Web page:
# Leakage, Dynamic & Static Power

This post dives into the details of power loss and how to avoid it, by studying a CMOS based NOT gate.

Let us take a look at what power management means, and why the `Clock`

frequency and `Voltage`

has such an influence on the power consumption. To keep things simple, consider the following -

- Digital Circuits are composed of Logic Gates.
- Logic Gates are composed of Transistors.
- The Transistors used are composed of CMOS (
`nMOS`

and`pMOS`

) transistors.

## The NOT Gate

To guide our discussion further, we will focus on the NOT Gate as implemented using the CMOS as in `Figure #1`

\( V_{out} \) is inversion of \( V_{in} \). When `pMOS`

is `ON`

, `nMOS`

is `OFF`

and vice-versa. This is the Key!

Power leaks in two forms, one is when there is a transition between the levels and the second is to keep the circuit active (in its current state). These are termed as Dynamic and Static power respectively.

## Leakage Power

We'll continue our discussion using the `NOT`

Gate's CMOS model. The idea is, when one MOSFET is OFF, the other is ON. So at any given point, the `Vout`

is either pulled high to the `Vdd`

(the supply voltage) or is pulled low to the `GND`

(ground).

Think about what will happen when `Vin`

is transitioning from `1`

to `0`

or from `0`

to `1`

. Both MOSFETs will be partially `ON`

(conducting) for a brief period of time during the transition and there would be some current going from the `Vdd`

to the `GND`

. This current is noted as `Isc`

in `Figure #2`

. Figure also shows the current conduction correlated with the voltage transition. Remember, Power (P) is a product of Voltage (V) and Current (I), so briefly there is power dissipated as a result of the transition. If the `Vin`

was to have a frequency `f`

at which it is changing, we would have the Power dissipation as follows \[ P_{leakage} = f.V_{dd}.I_{sc} \]

## Role of Capacitive Loading

Let's now think a little bit beyond the `NOT`

gate. The Output `Vout`

must be driving some other CMOS... (because circuits are made of many gates and the output of one Gate drives another.) as in `Figure #3`

.

The GATE (the control terminal where `V1in`

and `V2in`

are connected) terminal on the MOSFET serves as a capacitor of sorts. During the level transition, this capacitor will change and discharge. The effective model then becomes as in `Figure #4`

.

The current (represented by `i`

) is transient and only exists during the level transition. This then by the basics of electrical circuit analysis comes down to the following:

\[ i = \frac{dv_c}{dt}.C \]

Which is to say, the current is the rate of change of the Voltage (`vc`

) across this Capacitor times the Capacitance value. The Capacitance value is a function of the manufacturing process and is known. This becomes more interesting when we question the Energy and power this would result.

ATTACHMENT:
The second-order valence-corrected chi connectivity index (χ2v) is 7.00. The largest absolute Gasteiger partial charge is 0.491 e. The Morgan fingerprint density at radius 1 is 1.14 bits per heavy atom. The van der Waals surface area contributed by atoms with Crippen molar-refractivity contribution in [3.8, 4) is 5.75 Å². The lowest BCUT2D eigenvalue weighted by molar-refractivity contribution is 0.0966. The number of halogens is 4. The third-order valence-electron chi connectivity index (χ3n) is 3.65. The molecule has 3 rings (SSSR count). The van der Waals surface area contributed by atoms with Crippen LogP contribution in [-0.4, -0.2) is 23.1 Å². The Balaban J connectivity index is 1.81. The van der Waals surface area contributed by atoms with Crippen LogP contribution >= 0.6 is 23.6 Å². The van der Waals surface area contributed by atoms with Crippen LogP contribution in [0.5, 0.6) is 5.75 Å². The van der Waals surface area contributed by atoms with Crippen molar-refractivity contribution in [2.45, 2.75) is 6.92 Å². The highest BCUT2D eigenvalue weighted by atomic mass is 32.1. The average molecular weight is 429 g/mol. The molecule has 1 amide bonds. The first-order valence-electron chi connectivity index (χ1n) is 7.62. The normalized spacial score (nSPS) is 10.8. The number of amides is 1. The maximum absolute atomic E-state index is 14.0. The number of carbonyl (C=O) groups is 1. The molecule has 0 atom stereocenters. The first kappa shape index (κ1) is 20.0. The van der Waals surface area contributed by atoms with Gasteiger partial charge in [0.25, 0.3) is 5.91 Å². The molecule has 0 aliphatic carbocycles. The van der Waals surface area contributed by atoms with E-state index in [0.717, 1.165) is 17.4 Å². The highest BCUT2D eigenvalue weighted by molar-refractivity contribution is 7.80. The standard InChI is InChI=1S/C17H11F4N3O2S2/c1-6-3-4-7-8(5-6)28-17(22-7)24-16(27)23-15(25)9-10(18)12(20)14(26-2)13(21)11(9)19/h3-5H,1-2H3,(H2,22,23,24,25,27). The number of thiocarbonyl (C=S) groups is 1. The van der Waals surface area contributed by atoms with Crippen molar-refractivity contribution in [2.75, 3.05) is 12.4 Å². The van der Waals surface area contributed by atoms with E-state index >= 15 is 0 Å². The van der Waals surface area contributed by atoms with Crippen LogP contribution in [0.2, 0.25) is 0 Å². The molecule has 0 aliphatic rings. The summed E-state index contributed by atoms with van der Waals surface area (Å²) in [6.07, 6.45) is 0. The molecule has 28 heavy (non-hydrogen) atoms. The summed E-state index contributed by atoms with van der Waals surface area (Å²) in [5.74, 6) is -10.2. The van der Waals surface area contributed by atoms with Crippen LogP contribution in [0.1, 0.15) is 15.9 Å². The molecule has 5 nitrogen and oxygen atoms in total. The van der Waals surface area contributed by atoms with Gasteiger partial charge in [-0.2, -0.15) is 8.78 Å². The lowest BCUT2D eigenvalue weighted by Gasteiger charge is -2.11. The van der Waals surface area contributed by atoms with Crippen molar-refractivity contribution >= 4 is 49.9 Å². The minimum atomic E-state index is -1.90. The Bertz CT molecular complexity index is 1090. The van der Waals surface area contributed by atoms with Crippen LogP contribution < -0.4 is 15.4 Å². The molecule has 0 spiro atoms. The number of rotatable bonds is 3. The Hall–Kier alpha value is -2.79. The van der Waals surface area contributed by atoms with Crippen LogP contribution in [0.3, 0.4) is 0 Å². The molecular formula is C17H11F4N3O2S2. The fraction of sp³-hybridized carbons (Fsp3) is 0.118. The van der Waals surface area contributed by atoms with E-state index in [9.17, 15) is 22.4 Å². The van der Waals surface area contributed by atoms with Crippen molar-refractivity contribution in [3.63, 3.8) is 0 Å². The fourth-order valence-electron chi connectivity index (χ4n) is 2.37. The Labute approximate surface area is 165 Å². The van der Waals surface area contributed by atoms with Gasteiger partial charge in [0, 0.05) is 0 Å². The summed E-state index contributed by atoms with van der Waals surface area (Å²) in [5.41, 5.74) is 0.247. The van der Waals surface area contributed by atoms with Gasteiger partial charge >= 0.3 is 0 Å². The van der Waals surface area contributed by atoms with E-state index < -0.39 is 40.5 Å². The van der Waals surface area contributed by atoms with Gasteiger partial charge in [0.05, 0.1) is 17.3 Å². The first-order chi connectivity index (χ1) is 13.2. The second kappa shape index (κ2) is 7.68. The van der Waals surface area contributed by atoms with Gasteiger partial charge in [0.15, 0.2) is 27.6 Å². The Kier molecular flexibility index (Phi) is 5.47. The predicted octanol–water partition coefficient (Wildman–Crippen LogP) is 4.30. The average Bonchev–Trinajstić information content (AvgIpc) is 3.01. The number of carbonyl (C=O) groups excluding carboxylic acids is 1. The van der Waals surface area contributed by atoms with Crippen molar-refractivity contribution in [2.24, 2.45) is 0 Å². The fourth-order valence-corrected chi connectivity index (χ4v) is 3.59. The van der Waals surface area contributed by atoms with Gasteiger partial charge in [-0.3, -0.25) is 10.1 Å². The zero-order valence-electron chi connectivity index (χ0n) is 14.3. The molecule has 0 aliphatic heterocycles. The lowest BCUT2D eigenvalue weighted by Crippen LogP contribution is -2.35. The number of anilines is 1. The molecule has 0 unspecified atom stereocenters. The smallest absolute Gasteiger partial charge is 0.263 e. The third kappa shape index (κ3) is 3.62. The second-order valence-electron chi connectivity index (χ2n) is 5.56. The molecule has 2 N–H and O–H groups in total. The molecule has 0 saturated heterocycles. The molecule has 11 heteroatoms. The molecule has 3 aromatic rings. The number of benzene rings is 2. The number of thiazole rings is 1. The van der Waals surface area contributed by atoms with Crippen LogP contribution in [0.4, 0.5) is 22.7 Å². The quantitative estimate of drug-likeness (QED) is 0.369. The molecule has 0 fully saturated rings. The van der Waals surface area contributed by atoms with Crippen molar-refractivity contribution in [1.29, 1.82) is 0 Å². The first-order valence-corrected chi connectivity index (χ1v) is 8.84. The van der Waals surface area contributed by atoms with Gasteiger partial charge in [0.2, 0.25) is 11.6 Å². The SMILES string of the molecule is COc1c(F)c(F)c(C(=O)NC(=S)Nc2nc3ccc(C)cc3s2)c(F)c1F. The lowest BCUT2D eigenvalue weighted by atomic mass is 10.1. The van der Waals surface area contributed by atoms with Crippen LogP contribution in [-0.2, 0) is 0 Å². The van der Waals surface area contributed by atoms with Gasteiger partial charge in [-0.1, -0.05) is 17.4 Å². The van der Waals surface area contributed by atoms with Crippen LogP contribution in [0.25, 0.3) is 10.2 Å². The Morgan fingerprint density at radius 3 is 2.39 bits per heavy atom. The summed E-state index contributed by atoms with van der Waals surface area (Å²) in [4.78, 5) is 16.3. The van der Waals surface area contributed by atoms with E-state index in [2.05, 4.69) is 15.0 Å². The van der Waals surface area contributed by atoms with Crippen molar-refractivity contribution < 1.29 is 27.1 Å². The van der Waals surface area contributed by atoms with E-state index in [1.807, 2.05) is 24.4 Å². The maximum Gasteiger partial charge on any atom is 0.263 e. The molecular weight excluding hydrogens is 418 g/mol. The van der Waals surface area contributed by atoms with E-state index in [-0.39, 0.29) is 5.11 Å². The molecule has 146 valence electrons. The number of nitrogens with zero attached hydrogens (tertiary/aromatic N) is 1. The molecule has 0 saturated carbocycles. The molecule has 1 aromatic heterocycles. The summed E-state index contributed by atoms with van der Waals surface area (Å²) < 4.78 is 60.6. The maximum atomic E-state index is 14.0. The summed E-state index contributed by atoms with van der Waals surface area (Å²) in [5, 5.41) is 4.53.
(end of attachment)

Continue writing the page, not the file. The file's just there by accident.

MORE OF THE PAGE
\[ E = \frac{V.C}{2} \]

If we adapt this equation to the Changing Voltage for the model in `Figure #4`

it becomes - \[ E = \int_{0}^{V_{dd}}V_{dd}.C.\frac{dv_c}{dt}.dt = C.V_{dd} ^ 2\]

Power is Energy per unit time. The Power consumption then becomes -

\[ P = \frac{E}{\Delta t} \] It is safe to assume that `Vin`

will change as per some frequency `f`

on average. The dynamic power then becomes \[ P_{cap} = f.E = f.C.V_{dd} ^ 2 \] Note that, \[ f = \frac{1}{\Delta t} \]

Further, not every CMOS transistor is transitioning every second. So, we throw in something call `switching factor`

(\( \alpha \) ) which represents how many CMOS transistors changes state every second. Final power equation then becomes \[ P_{cap} = \alpha.f.C.V_{dd} ^ 2 \]

### Insights from the Capacitive Power Equation

We can conclude the following from the power equation above

- Higher rate of transition (
`f`

) will result in more power. - Higher
`Vdd`

will result in more power. - Higher
`C`

will result in more power.

As you can guess, lower frequency (`f`

), lower supply voltage (`Vdd`

) and lower capacitance `C`

would mean lower power numbers. Now you can reason about why there is a push to operate at lower voltages and frequency. Capacitance is a function of technology on which the transistors are manufactured.

## Dynamic Power

Dynamic power is power that is lost due to changing states. It is represented as a sum of the Leakage and Capacitive Power.

\[ P_{dyn} = P_{leakage} + P_{cap} \]

### Saving Dynamic Power

The Power equation above is a very powerful one. Adjusting various variables in it leads to huge power saving.

### Clock gating

One of the obvious ways in which dynamic power can be saved if the circuit is not actively used (but we anticipate it will be used soon... Like a CPU doesn't have a workload on it but might get one in immediate future) is to cut the `clock`

to the circuit. This makes the frequency zero. Guess what the dynamic power becomes? ZERO!